Caffeine after 6 p.m.

Caffeine after 6 p.m.

Caffeine is a central nervous system stimulant. It works by stimulating the brain. It is the most commonly used psychoactive drug in the world. Caffeine is a white in colour bitter-tasting chemical. The most common well-known sources of caffeine are coffee, soda and tea.


People love consuming caffeine-containing foods and beverages. There have been multiple types of research based on the use of caffeine. With each study caffeine gained popularity in terms of proving beneficial for increasing metabolism, preventing Diabetes Type 2, elevating mood and, also acts as an energy source for athletes and fitness enthusiasts. Still, there are certain limitations for the use of the same. Being an important part of our daily food intake, we should be aware of how caffeine affects human physiology. Now, let’s get to know caffeine in detail.


On looking at the history of caffeine, it has been wrapped in several myths and legendary stories. The word caffeine has been derived from the German word “kaffee” and French word “cafe” both of which mean coffee. According to History and Background (2012), the coffee beans were discovered by a farmer in Ethiopia, who observed that his goats became restless and hyperactive after consuming some berries. These berries were later dried and called “coffee beans.” The Discovery and spread of use (2018) talks about the origin of coffee in China where an emperor noticed a distinct colour and fragrance of a few leaves that fortuitously fell in some boiling water. And by the 17th century, it gained popularity in the form of tea/coffee across various countries like Arabian Peninsula (Yemen, Oman, Qatar, Bahrain, Kuwait, Saudi Arabia and the United Arab Emirates), Europe, Egypt, Turkey, Netherlands and America. Coffee now grown in over 50 countries has a distinct flavour varying on the basis of weather conditions, soil quality and rainfall of each place. Coffee originated in India by the 16th century, when a pilgrim brought some berries on his way back from Mecca. But coffee cultivation flourished in India during the British Rule. They started a commercial coffee plant in South India. Similarly, Britishers also commercialised tea estates in Assam. Gradually it gained popularity and spread its wings across India. Today, coffee and tea are grown in Karnataka, Kerala, Andhra Pradesh and Tamil Nadu and almost all states of East India. We are now one of the largest exporters of both tea and coffee across the world.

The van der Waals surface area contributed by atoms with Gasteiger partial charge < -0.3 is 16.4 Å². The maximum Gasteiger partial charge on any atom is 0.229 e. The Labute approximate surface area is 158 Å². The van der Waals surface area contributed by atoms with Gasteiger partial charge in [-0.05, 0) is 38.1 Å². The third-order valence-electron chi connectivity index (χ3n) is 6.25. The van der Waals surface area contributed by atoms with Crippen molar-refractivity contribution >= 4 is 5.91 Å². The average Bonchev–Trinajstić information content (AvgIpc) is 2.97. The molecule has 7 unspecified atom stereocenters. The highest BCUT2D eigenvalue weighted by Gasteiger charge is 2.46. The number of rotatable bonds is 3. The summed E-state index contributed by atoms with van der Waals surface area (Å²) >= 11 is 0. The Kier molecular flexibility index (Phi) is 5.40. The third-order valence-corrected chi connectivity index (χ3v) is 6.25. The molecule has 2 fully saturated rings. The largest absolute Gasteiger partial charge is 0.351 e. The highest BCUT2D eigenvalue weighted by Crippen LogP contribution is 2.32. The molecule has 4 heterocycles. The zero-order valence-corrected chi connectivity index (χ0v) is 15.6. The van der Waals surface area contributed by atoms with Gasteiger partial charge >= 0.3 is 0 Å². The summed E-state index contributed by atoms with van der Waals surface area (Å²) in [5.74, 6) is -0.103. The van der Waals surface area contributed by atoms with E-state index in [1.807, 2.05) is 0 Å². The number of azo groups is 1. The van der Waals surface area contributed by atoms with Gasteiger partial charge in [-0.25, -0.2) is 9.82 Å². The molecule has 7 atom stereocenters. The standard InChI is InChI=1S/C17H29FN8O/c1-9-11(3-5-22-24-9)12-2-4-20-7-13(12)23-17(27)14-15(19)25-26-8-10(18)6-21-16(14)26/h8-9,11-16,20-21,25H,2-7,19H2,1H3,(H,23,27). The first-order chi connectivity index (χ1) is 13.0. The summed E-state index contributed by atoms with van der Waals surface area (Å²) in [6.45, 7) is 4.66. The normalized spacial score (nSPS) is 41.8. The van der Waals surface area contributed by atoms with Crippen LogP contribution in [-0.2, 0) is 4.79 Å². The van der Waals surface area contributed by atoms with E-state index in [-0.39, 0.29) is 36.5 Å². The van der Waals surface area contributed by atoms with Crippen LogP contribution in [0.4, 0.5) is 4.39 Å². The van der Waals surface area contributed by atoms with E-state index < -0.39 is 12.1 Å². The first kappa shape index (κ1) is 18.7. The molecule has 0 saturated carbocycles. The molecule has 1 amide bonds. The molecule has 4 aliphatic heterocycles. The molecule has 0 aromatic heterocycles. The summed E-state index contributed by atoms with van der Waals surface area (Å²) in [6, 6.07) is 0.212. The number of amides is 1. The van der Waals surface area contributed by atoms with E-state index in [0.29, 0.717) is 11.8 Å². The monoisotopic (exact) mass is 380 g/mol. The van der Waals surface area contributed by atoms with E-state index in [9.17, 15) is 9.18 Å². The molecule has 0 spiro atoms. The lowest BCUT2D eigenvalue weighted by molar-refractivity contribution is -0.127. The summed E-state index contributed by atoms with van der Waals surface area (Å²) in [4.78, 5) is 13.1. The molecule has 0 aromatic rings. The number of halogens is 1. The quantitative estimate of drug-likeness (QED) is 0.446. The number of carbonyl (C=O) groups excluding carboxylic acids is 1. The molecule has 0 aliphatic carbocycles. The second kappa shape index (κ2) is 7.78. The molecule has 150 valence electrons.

• Pederson, D.J. et al (2008) observed when caffeine is consumed in combination with carbohydrates, it provides quick glycogen stores recovery. A study showed that glycogen stores of athletes who ate a combination of carbs and caffeine in their post-activity meal had 66% of more glycogen reserves in their body than the one who didn’t have it. This might also help in relieving post-workout cramps or pain.
  • Ferraro, P.M. et al (2015) stated that caffeine might help in reducing the chances of kidney stones as it acts as a diuretic.
  • One of the widely known effects of caffeine is its mood elevating property. It makes our mind alert acting as a stimulant. Adenosine is a chemical found in our brain which makes us feel drowsy by slowing down the activity of the Central Nervous System. As soon as we are awake, adenosine concentration keeps on increasing with every hour. This makes us feel sleepy by the end of the day.
  • Caffeine makes us alert by binding with adenosine receptors so that they are not read by our brain. Instead, it induces the secretion of Dopamine.
  • Dopamine is a neurotransmitter that sends signals from one part of the brain to other. In its presence, if we read or do anything, our mind remembers it as it keeps our mind alert. Dopamine helps us pay attention and stay focused. It also affects our learning process and the retention power of the brain. Since caffeine is the contributing factor in the release of dopamine it in-turn makes us active and alert.
  • Caffeine might be helpful for people with Migraine. Lipton, R.B. et al (2017) conducted a study which concluded that caffeine therapy may be useful in some primary or secondary forms of a headache. They also stated that caffeine when taken with some pain relieving medications, makes them more effective.